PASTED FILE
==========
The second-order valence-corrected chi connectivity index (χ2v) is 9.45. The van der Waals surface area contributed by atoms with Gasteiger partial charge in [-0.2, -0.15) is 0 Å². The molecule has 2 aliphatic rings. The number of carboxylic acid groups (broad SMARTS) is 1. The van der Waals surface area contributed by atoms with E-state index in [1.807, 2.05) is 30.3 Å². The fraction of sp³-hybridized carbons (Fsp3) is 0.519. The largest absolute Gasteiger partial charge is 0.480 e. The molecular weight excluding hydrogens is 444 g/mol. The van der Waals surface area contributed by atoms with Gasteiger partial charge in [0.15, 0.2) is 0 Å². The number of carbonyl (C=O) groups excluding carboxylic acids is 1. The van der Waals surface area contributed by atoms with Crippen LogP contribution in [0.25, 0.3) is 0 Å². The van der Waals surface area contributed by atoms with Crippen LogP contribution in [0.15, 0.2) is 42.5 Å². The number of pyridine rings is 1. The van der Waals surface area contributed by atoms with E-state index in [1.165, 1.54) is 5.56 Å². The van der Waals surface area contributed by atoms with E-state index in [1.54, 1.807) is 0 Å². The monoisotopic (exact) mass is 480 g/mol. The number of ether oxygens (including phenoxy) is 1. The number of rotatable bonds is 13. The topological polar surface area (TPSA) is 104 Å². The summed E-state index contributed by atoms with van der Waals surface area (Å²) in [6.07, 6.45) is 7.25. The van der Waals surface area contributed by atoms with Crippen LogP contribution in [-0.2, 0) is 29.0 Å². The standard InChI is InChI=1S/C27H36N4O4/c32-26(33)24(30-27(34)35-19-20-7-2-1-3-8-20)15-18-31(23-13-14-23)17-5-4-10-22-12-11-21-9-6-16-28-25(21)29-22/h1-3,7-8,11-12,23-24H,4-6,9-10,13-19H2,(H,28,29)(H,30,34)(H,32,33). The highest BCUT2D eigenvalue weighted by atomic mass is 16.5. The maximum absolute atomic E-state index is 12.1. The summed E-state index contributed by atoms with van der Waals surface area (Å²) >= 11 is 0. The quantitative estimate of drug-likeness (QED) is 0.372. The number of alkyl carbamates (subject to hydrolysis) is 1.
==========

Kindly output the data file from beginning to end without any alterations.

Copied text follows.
The second-order valence-corrected chi connectivity index (χ2v) is 9.45. The van der Waals surface area contributed by atoms with Gasteiger partial charge in [-0.2, -0.15) is 0 Å². The molecule has 2 aliphatic rings. The number of carboxylic acid groups (broad SMARTS) is 1. The van der Waals surface area contributed by atoms with E-state index in [1.807, 2.05) is 30.3 Å². The fraction of sp³-hybridized carbons (Fsp3) is 0.519. The largest absolute Gasteiger partial charge is 0.480 e. The molecular weight excluding hydrogens is 444 g/mol. The van der Waals surface area contributed by atoms with Gasteiger partial charge in [0.15, 0.2) is 0 Å². The number of carbonyl (C=O) groups excluding carboxylic acids is 1. The van der Waals surface area contributed by atoms with Crippen LogP contribution in [0.25, 0.3) is 0 Å². The van der Waals surface area contributed by atoms with Crippen LogP contribution in [0.15, 0.2) is 42.5 Å². The number of pyridine rings is 1. The van der Waals surface area contributed by atoms with E-state index in [1.165, 1.54) is 5.56 Å². The van der Waals surface area contributed by atoms with E-state index in [1.54, 1.807) is 0 Å². The monoisotopic (exact) mass is 480 g/mol. The number of ether oxygens (including phenoxy) is 1. The number of rotatable bonds is 13. The topological polar surface area (TPSA) is 104 Å². The summed E-state index contributed by atoms with van der Waals surface area (Å²) in [6.07, 6.45) is 7.25. The van der Waals surface area contributed by atoms with Crippen LogP contribution in [-0.2, 0) is 29.0 Å². The standard InChI is InChI=1S/C27H36N4O4/c32-26(33)24(30-27(34)35-19-20-7-2-1-3-8-20)15-18-31(23-13-14-23)17-5-4-10-22-12-11-21-9-6-16-28-25(21)29-22/h1-3,7-8,11-12,23-24H,4-6,9-10,13-19H2,(H,28,29)(H,30,34)(H,32,33). The highest BCUT2D eigenvalue weighted by atomic mass is 16.5. The maximum absolute atomic E-state index is 12.1. The summed E-state index contributed by atoms with van der Waals surface area (Å²) >= 11 is 0. The quantitative estimate of drug-likeness (QED) is 0.372. The number of alkyl carbamates (subject to hydrolysis) is 1.